After a life spent on the peninsula, she recently moved to a care home in Honolulu, to accompany her husband after his health deteriorated. As she looks back on her decades at Kalaupapa she both cries and smiles at life on the settlement. “I grew up there, it is our home,” says Brede.
Life in a small town
Today, Kalaupapa is a national park, with 16 former patients remaining registered as residents.
“It’s like small town USA, but really small,” says Chan.
These days, the town consists not only of former leprosy patients but also 40 state employees and up to 60 national park staff. It has numerous churches, a movie hall, sports facilities, deer for hunting and waters to fish in.
But life is still isolated. The rough seas surrounding Kalaupapa provide just one window of time per year in which a barge can pull in with goods and gasoline, although cargo planes regularly bring fresh produce.
The patients have long been cured of leprosy but today suffer from deformities caused by the disease, as well as suffering from the usual perils of age. “[They] no longer have Hansen’s disease, the illnesses they have are geriatric,” says Chan.
Leprosy is a chronic infection spread from person to person causing damage to the skin and peripheral nerves in those infected. This damage leads commonly to deformities caused by injuries from people losing feeling in parts of their body, such as their feet and hands. Common deformities include dragged feet, claw hands and blindness through limp eyelids.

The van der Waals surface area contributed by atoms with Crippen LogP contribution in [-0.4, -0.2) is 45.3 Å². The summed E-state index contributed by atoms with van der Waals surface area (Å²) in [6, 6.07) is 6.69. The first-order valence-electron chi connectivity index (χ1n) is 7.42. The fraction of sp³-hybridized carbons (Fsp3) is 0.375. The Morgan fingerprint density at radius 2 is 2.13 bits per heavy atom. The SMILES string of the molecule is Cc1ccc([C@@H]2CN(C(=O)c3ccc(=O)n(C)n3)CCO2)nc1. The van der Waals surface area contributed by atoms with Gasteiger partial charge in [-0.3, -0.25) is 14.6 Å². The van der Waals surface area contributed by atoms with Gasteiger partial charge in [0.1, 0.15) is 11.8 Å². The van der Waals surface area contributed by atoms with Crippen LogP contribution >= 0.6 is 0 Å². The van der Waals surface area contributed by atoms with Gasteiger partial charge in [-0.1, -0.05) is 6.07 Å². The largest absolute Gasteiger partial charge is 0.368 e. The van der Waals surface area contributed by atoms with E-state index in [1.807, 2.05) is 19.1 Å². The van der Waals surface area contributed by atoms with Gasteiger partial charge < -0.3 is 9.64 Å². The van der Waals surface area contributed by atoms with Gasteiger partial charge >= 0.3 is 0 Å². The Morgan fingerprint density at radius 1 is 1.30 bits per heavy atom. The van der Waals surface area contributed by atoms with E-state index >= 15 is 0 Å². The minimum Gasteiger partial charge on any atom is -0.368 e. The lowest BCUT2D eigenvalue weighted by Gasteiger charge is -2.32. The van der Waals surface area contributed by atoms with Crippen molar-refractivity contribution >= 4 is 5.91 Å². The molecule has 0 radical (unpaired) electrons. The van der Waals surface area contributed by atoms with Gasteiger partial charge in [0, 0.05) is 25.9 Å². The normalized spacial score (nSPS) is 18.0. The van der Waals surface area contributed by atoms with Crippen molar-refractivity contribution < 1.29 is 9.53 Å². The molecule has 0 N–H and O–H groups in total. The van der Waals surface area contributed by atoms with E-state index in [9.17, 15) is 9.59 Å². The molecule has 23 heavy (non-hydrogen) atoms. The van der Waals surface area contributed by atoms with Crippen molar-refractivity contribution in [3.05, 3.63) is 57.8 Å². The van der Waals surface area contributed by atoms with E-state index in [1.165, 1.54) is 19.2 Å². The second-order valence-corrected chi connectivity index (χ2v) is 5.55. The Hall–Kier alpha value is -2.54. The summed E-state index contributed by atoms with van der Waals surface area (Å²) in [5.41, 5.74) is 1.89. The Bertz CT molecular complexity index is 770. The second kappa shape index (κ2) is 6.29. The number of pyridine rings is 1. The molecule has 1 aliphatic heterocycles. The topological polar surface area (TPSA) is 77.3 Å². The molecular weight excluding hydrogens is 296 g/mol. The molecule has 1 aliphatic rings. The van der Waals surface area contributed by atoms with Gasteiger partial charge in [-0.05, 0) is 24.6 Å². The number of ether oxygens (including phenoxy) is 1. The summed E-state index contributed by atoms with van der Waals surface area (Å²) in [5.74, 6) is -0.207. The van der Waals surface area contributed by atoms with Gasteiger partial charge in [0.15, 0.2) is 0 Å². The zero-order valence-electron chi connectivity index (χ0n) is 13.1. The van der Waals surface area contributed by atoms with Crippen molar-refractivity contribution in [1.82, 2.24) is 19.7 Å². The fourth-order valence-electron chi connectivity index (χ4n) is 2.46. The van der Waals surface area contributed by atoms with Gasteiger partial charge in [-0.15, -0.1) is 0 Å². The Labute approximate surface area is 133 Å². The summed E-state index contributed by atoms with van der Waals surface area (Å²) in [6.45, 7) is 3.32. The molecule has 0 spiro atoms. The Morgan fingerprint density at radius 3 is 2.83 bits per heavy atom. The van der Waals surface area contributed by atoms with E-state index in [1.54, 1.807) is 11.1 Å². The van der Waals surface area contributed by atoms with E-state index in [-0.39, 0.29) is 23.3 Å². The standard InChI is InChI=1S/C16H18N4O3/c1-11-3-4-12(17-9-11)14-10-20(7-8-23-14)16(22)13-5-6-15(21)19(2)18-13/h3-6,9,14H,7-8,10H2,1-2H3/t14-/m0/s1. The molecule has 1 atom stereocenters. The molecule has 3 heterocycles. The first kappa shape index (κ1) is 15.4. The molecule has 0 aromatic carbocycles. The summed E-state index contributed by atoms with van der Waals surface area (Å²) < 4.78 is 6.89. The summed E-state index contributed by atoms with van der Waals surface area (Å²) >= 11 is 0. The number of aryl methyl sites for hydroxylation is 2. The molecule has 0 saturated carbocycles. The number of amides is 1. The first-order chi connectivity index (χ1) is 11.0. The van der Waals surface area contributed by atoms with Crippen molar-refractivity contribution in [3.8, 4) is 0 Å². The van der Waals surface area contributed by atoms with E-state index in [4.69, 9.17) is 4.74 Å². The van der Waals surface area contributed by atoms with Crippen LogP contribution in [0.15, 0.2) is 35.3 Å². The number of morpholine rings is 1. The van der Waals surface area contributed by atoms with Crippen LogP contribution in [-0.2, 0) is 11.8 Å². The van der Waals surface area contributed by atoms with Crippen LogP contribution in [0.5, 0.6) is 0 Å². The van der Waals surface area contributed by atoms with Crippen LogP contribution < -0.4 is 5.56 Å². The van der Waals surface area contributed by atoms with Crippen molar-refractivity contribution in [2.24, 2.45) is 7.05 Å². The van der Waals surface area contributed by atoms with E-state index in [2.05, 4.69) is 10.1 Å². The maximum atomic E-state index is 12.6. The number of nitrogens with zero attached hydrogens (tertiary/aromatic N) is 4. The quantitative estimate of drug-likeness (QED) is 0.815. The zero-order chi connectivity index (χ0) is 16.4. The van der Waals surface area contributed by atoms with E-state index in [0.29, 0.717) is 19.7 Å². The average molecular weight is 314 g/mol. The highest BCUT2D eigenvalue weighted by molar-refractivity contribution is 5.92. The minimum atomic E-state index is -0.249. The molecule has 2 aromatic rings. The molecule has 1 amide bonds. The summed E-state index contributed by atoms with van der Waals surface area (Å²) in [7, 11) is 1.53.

Brede lost the use of most fingers on her hands after various accidents caused damage without her knowing.
“[Once], while cleaning the basin I started seeing smoke come up but I couldn’t feel the water was hot,” she says of a time she burned her hands extensively. She also has no feeling in her feet.
“On top of that I have arthritis,” she adds.
Kalaupapa is not the only leprosy settlement – also known as leprosarium – to have existed in the United States.
Before a treatment was found in 1951, patients in the U.S. mainland were sent to a leprosarium in the town of Carville, Louisiana, which in 1921 became the National Leprosarium of the United States and at its peak housed up to 500 patients. The Carville hospital is now long closed, but as at Kalaupapa, a few elderly patients chose to stay on.
Today, leprosy persists around the world and infections continue to spread in certain populations.
In the United States, 150 to 200 people continue to be infected with leprosy each year.
“It’s a rare disease yet it pops up in every state,” says David Scollard, director of the U.S. National Hansen’s Disease Program. In the United States, the majority of infections occur through human transmission but recently a few cases have been suspected to have occurred through contact with armadillos, which are capable of carrying the infection.
New infections from human transmission stem from the situation more globally. More than 215,000 new infections were reported globally in 2013, with many more suspected to be undiagnosed.